Our resident Motorcycle expert, Tamela Rich, shares her top tips for motorcycle travel season.
I’ve traveled the continental United States, five Canadian provinces, and three Italian provinces by motorcycle. Along the way I’ve been caught unprepared in treacherous weather, had my wallet stolen 2000 miles from home, and broken two windshields because I didn’t pack my bike the right way. To help you avoid my mistakes, here are ten of my favorite tips.
- Roll up your rain pants. Before trying to shimmy your boot into rain paints—possibly in the middle of a cloudburst—roll the bottoms up to make the legs “shorter.” Once you’ve got them over your hips you can easily fold the legs down to your boots.
- No polarized sunglasses. Polarization distorts light and will cut almost 100% of the reflections on horizontal surfaces because those reflections are polarized horizontally, while the sunglasses are polarized vertically. This means polarized sunglasses will obscure oil and fuel spills on the highway. Polarized sunglasses worn along with a helmet visor can induce dizziness. Get some cheap unpolarized glasses for riding.
- Make physics work for you. Pack the heaviest things as low and as close as possible to your bike’s frame. It’s tempting to keep piling up-up-up on the seat behind you, but when you do, you’re building a sail that will catch wind while you’re moving and make your bike unstable in parking lots. Packing low and close avoids that problem, and gives you more stability when making sudden stops and when riding on less-than-ideal surfaces.
- Pack zip strips and duct tape. Between the two of them, there’s not many field repairs you can’t handle. Consider re-wrapping your duct tape around a small-diameter cylinder to reduce the space it takes up in your pack.
- Pack heat. If you ever catch a chill it’s hard to recover and even harder to enjoy the ride. Even though many bikes have heated grips and seats, and even if you pack your heated gear, sometimes you need some auxiliary heating power. Inexpensive iron oxide and charcoal heat packs under brand names Little Hotties, Hot Hands, and Heat Pax can save the day. Pick them up at a hardware store; they don’t take any room in your luggage. Place one in the foot of your sleeping bag on a chilly night!
- Put new gear through a dry run. Whether a new sleeping mattress, tent, riding gear or doo-dad, practice using your new gear before you hit the road. You might find a manufacturer’s defect or even decide to return the item for something that suits you better.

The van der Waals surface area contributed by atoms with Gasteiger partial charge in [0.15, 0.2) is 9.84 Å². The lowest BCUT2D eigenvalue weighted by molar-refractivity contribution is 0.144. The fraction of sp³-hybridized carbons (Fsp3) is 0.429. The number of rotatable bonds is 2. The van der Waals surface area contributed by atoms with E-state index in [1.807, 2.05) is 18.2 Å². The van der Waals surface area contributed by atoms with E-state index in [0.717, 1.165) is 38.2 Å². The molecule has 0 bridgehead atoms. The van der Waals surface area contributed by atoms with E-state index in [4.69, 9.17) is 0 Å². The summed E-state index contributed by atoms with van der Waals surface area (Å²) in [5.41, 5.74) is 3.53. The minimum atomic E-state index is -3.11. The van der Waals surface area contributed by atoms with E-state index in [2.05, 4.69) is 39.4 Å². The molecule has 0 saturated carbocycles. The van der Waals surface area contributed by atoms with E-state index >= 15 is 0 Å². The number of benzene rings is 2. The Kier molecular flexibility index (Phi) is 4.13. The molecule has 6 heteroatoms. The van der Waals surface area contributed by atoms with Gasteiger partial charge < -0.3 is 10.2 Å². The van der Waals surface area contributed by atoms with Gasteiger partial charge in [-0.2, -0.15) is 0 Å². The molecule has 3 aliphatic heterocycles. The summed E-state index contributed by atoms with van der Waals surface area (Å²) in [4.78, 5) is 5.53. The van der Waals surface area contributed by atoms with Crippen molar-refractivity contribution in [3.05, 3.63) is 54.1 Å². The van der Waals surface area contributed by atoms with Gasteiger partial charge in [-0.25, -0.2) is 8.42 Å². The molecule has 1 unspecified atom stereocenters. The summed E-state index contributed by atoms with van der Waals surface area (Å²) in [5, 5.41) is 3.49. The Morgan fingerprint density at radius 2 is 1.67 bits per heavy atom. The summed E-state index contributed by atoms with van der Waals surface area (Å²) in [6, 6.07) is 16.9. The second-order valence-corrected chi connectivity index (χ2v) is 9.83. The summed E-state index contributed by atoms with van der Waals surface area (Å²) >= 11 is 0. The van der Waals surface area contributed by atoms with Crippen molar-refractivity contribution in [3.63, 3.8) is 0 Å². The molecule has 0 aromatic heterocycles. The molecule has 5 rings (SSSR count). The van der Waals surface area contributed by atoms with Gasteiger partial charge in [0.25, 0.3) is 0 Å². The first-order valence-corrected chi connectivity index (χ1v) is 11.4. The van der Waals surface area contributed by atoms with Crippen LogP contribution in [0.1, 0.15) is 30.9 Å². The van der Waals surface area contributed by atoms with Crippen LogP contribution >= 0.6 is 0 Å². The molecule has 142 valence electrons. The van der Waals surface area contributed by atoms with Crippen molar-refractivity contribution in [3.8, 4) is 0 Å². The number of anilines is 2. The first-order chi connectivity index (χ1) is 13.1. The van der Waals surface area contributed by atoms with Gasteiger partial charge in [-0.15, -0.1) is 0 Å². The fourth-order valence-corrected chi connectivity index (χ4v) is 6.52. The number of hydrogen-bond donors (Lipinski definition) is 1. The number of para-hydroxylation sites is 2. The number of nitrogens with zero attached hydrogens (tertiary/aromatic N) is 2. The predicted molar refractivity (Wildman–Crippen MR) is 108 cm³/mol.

- Sip, don’t guzzle. Hydration is key to maintaining alertness and health. Bonus: since joints are lubricated by synovial fluid, which is water based, proper hydration might keep the aches and pains at bay. Consider a hydration backpack like those made by Camelbak, Osprey, and Patagonia because they can be managed with one hand while riding. If you sip-sip-sip water throughout the hour instead of guzzling at your fuel stops, you’ll sweat the hydration as needed, instead of wasting it in the bathroom twenty minutes after you guzzled.
- Stash your cash and cards. Don’t keep all your cash and cards in one place. Put a little in your pockets, your riding gear, and in your luggage. Consider taking photos of your credit and membership cards and filing them “in the cloud” like Dropbox, iCloud, Evernote or Google Drive.
- File your travel plans. There’s nothing like trying to fuel up in the middle of nowhere and having a card declined because the issuer thinks it has been stolen. Before leaving, call the credit/debit card issuers for the cards you’re taking and tell them about your travels, including destinations and dates.
- Don’t rely on electronics. GPS and phone apps have revolutionized the way we travel. That said, things go wrong. Always bring a physical map of where you’re traveling. For your KOA travels, the KOA app features off-line functions that allow you to access campground information and directions even when service is spotty. I also suggest picking up a KOA Directory at any KOA campground.
Be sure to share your photos and motorcycle camping tips KOA on Instagram or Twitter! Remember to include #KOACamping.
“American Road Trip Expert” Tamela Rich is an award-winning author, storyteller and adventurer. She began her love affair with the open road as a child, traveling with her family in the Vista Cruiser station wagon from Ohio to California every other summer. During her monthly TV appearances, Tamela shares family-oriented travel tips and itineraries for local, regional and national road trips. Visit her website: www.TamelaRich.com